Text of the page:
Small business owner, Shannon Leer, has reason to be very concerned about the proposed project. “The ground vibration in cold weather is detrimental to colonies (bee hives). Once the mine is up and operating, I would have no choice but to move my beekeeping operation elsewhere.”

At the township meeting in November, a representative for the mine stated that there would be estimated 20-25 jobs. If these small businesses are displaced and the mine brings in 20 jobs, the township could actually lose jobs as well as the small businesses that supported them.

6.9 Economic Development Goals, Objectives, and Actions

Objective 1: Promote entrepreneurship and growth of small businesses within the town.

As stated earlier, we do not believe that the proposed Canadian-based silica/ frac sand mine and processing plant is compatible with the Town of Preston’s Comprehensive Plan (2009-2029).


Bethany Nelson- Blair

Jeff & Amy Swanson- Blair

Larkin Valley No Winn Project







Dear Editor,

Many citizens are wondering why Winn Bay Sand was afforded the opportunity to have their meeting with the Township Board called an “informational meeting,” allowing the public to address the company. Why weren’t residents with questions at the January 18th meeting allowed the same courtesy of an “informational meeting?” The board labeling the meeting as such would have enabled citizens to address questions directly to the doctors that came to educate us about potential health affects of the mine.


The Town of Preston board meeting from January 18th, 2010 will be airing on TCCTV. We encourage citizens concerned about the potential impacts of Winn Bay Sand’s proposed mine and processing plant to watch. Check your local listings.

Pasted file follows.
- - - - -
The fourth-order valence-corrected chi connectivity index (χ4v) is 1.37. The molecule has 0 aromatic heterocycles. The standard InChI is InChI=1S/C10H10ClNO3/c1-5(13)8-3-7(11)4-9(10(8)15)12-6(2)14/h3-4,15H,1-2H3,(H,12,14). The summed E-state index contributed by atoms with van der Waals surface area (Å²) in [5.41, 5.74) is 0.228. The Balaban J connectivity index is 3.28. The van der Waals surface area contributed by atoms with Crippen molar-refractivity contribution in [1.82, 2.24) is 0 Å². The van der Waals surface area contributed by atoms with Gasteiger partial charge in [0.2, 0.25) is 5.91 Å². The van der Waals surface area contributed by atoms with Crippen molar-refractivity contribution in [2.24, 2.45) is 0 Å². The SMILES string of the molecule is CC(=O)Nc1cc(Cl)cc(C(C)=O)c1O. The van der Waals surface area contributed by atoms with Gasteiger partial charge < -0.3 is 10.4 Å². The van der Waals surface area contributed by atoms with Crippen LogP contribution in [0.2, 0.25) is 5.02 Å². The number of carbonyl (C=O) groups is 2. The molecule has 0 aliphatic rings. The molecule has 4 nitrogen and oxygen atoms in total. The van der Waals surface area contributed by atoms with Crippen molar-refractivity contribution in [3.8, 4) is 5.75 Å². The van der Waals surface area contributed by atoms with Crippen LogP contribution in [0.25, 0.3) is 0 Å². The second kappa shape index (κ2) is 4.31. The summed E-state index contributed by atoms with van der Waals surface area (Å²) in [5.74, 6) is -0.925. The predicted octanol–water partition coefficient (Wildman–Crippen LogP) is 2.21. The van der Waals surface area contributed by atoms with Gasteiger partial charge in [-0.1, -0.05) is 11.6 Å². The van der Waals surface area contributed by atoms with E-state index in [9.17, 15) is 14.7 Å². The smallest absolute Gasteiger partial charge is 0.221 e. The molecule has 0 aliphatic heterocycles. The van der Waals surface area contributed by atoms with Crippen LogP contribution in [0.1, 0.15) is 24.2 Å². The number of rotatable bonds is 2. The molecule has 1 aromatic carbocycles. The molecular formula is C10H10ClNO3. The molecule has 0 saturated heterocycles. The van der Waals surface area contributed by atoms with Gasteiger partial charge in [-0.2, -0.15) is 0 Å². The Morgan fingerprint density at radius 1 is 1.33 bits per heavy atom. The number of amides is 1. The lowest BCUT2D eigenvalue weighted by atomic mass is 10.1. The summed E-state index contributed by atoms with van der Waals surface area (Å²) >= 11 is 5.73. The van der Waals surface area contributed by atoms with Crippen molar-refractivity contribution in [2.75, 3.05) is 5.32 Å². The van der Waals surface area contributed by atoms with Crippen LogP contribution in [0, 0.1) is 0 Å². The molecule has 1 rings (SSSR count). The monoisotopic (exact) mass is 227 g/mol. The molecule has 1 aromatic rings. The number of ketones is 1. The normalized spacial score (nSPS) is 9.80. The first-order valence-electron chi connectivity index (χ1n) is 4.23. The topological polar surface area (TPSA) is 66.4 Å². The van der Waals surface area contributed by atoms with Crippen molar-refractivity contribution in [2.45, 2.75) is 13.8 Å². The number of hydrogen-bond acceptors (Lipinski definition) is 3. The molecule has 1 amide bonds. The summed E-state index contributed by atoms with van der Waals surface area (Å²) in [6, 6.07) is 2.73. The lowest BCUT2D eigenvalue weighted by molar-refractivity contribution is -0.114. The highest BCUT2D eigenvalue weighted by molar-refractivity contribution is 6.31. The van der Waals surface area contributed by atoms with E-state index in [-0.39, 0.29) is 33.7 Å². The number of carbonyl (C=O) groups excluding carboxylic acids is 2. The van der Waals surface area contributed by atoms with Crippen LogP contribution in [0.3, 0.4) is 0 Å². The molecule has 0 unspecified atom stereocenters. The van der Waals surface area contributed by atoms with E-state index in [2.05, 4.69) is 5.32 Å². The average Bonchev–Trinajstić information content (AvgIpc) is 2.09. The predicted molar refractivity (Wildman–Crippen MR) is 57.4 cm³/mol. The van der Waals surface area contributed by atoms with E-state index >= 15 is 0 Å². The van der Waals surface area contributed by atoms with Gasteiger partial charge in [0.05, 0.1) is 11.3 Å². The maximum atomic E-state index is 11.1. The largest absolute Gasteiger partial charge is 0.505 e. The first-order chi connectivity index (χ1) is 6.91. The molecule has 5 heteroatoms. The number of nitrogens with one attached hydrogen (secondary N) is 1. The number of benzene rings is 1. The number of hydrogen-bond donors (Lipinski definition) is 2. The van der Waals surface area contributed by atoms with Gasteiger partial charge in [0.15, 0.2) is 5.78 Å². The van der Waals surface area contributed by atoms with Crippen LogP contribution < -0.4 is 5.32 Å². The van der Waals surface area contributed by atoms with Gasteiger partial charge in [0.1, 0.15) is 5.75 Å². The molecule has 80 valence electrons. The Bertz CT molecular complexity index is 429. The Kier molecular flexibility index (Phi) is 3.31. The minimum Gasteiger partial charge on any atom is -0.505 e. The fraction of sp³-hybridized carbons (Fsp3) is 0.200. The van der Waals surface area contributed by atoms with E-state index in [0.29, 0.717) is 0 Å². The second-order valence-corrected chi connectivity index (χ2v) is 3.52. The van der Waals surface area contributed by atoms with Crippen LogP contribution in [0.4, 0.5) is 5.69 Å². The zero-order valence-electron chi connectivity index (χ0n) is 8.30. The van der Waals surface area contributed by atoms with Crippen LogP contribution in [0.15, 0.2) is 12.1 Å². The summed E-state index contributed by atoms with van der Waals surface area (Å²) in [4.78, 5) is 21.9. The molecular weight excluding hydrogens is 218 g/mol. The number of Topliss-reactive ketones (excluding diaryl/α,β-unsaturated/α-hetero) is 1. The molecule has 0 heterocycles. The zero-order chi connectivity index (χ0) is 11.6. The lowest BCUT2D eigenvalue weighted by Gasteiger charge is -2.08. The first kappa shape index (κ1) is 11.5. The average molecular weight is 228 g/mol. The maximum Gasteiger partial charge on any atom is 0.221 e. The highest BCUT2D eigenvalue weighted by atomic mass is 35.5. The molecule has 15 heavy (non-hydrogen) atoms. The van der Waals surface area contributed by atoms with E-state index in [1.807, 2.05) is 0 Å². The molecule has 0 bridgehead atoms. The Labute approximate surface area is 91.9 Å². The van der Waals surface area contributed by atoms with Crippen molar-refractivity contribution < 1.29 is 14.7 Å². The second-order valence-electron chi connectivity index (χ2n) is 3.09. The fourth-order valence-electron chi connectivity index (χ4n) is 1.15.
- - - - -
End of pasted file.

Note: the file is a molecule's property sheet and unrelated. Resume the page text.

Shannon and Tracey leer

Larkin Valley Rd.


Business owner 400+/- yds from proposed mine property line





Has Winn Bay investigated other sites?

Dear Editor

On January 18 at the Town of Preston Board meeting, Larkin Valley No Winn Project presented the board with a list of 88 questions and concerns for the Canadian firm of Winn Bay Sand Limited Partnership. The board is providing a conduit for these citizen concerns to be addressed by the company. For a complete list of questions and concerns, go to LVNWP website at: http://lvnwp.yolasite com/

Here are 5 important questions from that list.

1. Has Winn Bay investigated Dubbert Road as a potential site? Square Bluff? Fly Creek? Peterson Coulee? Lone Star? What other sites have been investigated?

2. When does Winn Bay plan on building a resin plant on the properties they have current contracts with?

3. Property owners adjacent to the property are projected to have their property values decrease by 30-50 percent(30 percent documented studies - 50 percent local realtor). In November, Winn Bay's representative state this would be a win-win situation. How is it a "win" for these property owners?

4. How far out from the perimeter of the blasting area will a pre-blasting inspection of buildings occur?

5. It is our understanding that processing for frac sand requires huge quantities of water. What is Winn Bay's expected daily budget for water use?


Albert Przybilla Jr., Blair;

Bethany Nelson, Blair;

David Jacobs, Blair.